The Nukeproof Mega 290 Alloy Pro isn’t just the most affordable bike in the test, it’s also the fastest. The bike was developed on the racetrack, for the racetrack. But is it fun on normal trails too if you’re not racing? How versatile is a bike with such a need for speed?
For an overview of the test fleet head to the group test: The best enduro bike 2021 – 13 models in review
It wasn’t easy to get our hands on a Nukeproof Mega 290 for this test. Unfortunately, the size medium Mega 290 RS that we received at the launch was too small to make a fair comparison, but the large was out of stock. Instead, we decided to include the aluminium Mega 290 in the test and it proves once again that you don’t need a high-end bike to have a lot of fun! The new Mega relies on a four-bar rear end and thanks to the new position of the shock, finally has space for a water bottle. Compared to the super sexy carbon model, the aluminium counterpart looks somewhat rudimentary and we would have liked to see a little more attention to detail with the cable routing. As far as the geometry and suspension are concerned, the carbon and aluminium models don’t differ and the weight of 15.46 kg is acceptable given the entry-level spec. The bottle cage bosses on the top tube offer a convenient on-bike storage solution for a spare tube and tools.
The components of the Nukeproof Mega 290 Alloy Pro – Race ready
The Nukeproof Mega 290 Alloy Pro can be yours for € 3,999, specced with inexpensive but functional components. Nukeproof invest money where it makes the most sense: in the RockShox Select+ suspension consisting of a 170 mm Lyrik fork and a Super Deluxe shock controlling 160 mm travel at the rear. Keeping your speed in check are a pair of SRAM Guide RE stoppers. They are a bit older and might not be as sexy, but thanks to the CODE callipers they offer a lot of stopping power and reliability. However, we would upgrade to a 200 mm rotor at the rear. The SRAM GX Eagle drivetrain is proven and the in-house Nukeproof components look good and fit the bike perfectly in terms of functionally. The only problem was the rear wheel: hitting berms hard would simply rip the tire off the rim despite running the correct pressure.
Nukeproof Mega 290 Alloy Pro
Fork RockShox Lyrik Select+ 170 mm
Rear Shock RockShox Super Deluxe Select+ 160 mm
Seatpost Brand X Ascend internal 170 mm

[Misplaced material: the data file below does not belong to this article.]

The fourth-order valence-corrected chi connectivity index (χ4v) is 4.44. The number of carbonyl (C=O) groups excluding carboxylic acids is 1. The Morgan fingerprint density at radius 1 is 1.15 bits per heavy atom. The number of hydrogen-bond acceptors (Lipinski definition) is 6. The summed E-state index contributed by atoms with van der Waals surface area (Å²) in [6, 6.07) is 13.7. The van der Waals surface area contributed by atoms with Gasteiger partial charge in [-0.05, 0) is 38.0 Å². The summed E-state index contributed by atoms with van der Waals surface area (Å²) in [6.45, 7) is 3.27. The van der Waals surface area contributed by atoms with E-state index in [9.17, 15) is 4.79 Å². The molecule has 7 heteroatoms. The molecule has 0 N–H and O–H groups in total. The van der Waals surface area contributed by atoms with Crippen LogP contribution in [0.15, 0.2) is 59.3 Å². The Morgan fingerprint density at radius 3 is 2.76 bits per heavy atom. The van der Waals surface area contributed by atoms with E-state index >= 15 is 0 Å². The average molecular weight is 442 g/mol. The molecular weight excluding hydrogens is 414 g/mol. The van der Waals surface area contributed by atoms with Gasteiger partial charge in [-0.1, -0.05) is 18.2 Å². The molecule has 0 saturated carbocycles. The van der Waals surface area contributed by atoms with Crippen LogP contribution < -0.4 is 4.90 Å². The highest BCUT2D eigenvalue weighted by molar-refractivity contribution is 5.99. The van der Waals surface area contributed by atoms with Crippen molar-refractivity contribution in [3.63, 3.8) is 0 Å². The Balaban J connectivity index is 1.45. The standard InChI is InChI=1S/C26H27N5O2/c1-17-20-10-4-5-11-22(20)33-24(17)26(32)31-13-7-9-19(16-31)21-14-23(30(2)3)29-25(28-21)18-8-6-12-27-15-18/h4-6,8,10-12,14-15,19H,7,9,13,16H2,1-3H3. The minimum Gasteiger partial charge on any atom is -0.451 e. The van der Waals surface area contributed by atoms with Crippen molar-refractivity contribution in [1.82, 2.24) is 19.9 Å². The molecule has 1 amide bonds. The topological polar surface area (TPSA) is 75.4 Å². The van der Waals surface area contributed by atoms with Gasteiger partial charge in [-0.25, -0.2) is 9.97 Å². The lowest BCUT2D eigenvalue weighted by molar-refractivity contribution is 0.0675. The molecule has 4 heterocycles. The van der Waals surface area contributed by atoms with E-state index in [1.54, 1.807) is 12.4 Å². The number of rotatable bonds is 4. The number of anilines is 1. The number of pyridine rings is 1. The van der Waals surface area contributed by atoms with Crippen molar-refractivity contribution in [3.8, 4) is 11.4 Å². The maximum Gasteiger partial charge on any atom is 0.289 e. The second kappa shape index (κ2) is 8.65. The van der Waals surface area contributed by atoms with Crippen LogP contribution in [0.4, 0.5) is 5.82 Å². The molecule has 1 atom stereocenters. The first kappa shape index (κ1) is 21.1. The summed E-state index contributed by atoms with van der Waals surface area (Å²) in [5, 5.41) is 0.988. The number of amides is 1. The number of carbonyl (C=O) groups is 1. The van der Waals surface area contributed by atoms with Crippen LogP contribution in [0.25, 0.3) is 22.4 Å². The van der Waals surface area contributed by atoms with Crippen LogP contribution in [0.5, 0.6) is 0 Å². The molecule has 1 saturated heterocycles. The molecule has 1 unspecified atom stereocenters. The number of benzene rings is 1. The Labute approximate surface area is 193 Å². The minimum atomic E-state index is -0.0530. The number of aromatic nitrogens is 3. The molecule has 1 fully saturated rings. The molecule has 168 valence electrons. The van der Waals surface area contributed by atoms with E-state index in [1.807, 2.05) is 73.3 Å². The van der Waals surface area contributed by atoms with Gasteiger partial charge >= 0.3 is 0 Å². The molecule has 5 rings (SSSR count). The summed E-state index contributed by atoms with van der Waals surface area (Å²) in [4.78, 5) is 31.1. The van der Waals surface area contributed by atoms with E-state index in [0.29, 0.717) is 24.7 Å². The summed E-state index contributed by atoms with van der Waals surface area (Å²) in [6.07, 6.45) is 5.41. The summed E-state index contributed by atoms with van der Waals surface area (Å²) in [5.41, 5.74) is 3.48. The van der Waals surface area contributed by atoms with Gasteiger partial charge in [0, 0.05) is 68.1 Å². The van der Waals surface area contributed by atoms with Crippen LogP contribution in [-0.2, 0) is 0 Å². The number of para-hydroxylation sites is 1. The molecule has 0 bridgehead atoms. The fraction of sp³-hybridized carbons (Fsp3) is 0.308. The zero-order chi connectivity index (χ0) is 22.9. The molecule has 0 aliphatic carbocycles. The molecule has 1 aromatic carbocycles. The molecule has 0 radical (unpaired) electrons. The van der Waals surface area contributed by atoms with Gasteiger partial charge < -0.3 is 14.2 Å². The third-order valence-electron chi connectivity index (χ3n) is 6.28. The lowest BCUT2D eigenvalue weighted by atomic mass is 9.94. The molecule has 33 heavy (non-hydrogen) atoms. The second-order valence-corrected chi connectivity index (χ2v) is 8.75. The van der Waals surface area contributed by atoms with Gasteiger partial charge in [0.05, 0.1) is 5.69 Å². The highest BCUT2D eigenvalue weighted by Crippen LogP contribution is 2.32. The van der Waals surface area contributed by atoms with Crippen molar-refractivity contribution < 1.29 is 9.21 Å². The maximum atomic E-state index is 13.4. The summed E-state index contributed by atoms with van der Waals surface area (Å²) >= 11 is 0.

Brakes SRAM Guide RE 200/180 mm
Drivetrain SRAM GX Eagle 30/10-52
Stem Nukeproof Neutron AM 45 mm
Handlebar Nukeproof Horizon V2 800 mm
Wheelset Nukeproof Neutron V2
Tires Michelin Wild Enduro GUM-X TS TLR 2.4"/2.4"
Size S M L XL XXL
Weight 15.46 kg
The geometry of new Mega – Select optimisations
In recent years, the Nukeproof Mega has proven to be one of the most balanced bikes on the market by far. However, this also made the bike a bit sluggish through tight sections. For the new season, Nukeproof have tried to remedy this, optimizing details of the geometry. The reach is well-chosen at 475 mm and the chainstays have become slightly shorter at 440 mm, though they’re still longer than most of the other bikes in the test. The bottom bracket drop is 30 mm and the head angle is a slack 64°. For even better climbing capabilities, the seat tube angle now sits at 78° in size large. At 440 mm, the seat tube isn’t excessively long and offers enough room for a long dropper post.
|Seat tube||380 mm||410 mm||440 mm||470 mm||500 mm|
|Top tube||568 mm||593 mm||639 mm||648 mm||657 mm|
|Head tube||100 mm||100 mm||120 mm||130 mm||140 mm|
|Chainstays||440 mm||440 mm||440 mm||440 mm||440 mm|
|BB Drop||30 mm||30 mm||30 mm||30 mm||30 mm|
|Radstand||1,197 mm||1,222 mm||1,251 mm||1,275 mm||1,300 mm|
|Reach||430 mm||455 mm||475 mm||495 mm||515 mm|
|Stack||621 mm||621 mm||639 mm||648 mm||657 mm|
The Mega 290 Alloy makes relaxed and comfortable work of any climb.
No, we’re not going to be using any superlatives here. Due to its weight, the Nukeproof Mega 290 Alloy isn’t a rocket uphill, but it’s a capable climber, nonetheless, stoically getting up every climb and providing a comfortable ride. The riding position is very central on the bike and the front wheel sticks to the ground no matter how steep the incline. This allows you to save energy as you don’t have to use your upper body to keep the front wheel planted. The chassis is efficient too, doesn’t wallow and we felt happy leaving the compression damping open. At the same time, the Mega 290 Alloy Pro offers an impressive amount of traction and comfort.
The moment you head downhill with the Nukeproof Mega 290, your brain goes into overdrive. This bike is so damn fast that trees and rocks will fly past with so much more speed than you’re used to. Corners come at you quicker and you’ll have to hit the brakes sooner. Left, right, left, right. Your brain whirrs and your body reacts intuitively.
Always in control – That’s the motto of the Mega 290
It’s unbelievable how easy it is to set new personal bests with this bike and pull away from your buddies. This is due, in large part, to the incredible suspension of the Mega. The rear end sensitively absorbs bumps while soaking up the biggest hits with ease. No matter what you throw at it, the Mega always gives you the impression that it can take even more. The bike is incredibly calm and composed, allowing the rider to put all their focus on what lies ahead. In turn, the bike responds to rider input directly and it remains balanced doing so. You don’t have to throw your weight around on the bike and your centre of gravity always remains where it should be. At the same time, the new Nukeproof Mega is more agile than its predecessor in tight sections and does a better job of carrying speed. So what didn’t we like? The Mega is a lot of bike when you’re riding flat trails and feels a bit clumsier than the Rocky Mountain or the Specialized Stumpjumper Evo.